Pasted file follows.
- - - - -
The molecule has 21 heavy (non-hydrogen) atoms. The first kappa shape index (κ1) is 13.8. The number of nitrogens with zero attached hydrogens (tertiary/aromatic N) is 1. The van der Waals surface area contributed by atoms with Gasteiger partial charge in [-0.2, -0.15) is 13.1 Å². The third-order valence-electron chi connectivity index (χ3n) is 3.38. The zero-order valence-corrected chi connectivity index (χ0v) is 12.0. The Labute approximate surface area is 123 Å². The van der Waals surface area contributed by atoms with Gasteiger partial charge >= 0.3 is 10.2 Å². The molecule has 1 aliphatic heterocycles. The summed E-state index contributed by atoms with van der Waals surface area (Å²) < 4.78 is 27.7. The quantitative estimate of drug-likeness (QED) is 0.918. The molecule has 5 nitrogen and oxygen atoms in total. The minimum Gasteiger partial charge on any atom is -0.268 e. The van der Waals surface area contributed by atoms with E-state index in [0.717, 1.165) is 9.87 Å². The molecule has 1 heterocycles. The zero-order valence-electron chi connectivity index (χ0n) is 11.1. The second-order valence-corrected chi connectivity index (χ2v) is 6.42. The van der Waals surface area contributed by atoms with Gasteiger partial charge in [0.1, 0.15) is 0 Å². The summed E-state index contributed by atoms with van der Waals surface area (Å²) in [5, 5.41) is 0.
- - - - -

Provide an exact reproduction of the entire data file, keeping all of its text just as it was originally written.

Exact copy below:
The molecule has 21 heavy (non-hydrogen) atoms. The first kappa shape index (κ1) is 13.8. The number of nitrogens with zero attached hydrogens (tertiary/aromatic N) is 1. The van der Waals surface area contributed by atoms with Gasteiger partial charge in [-0.2, -0.15) is 13.1 Å². The third-order valence-electron chi connectivity index (χ3n) is 3.38. The zero-order valence-corrected chi connectivity index (χ0v) is 12.0. The Labute approximate surface area is 123 Å². The van der Waals surface area contributed by atoms with Gasteiger partial charge >= 0.3 is 10.2 Å². The molecule has 1 aliphatic heterocycles. The summed E-state index contributed by atoms with van der Waals surface area (Å²) < 4.78 is 27.7. The quantitative estimate of drug-likeness (QED) is 0.918. The molecule has 5 nitrogen and oxygen atoms in total. The minimum Gasteiger partial charge on any atom is -0.268 e. The van der Waals surface area contributed by atoms with E-state index in [0.717, 1.165) is 9.87 Å². The molecule has 1 heterocycles. The zero-order valence-electron chi connectivity index (χ0n) is 11.1. The second-order valence-corrected chi connectivity index (χ2v) is 6.42. The van der Waals surface area contributed by atoms with Gasteiger partial charge in [0.1, 0.15) is 0 Å². The summed E-state index contributed by atoms with van der Waals surface area (Å²) in [5, 5.41) is 0.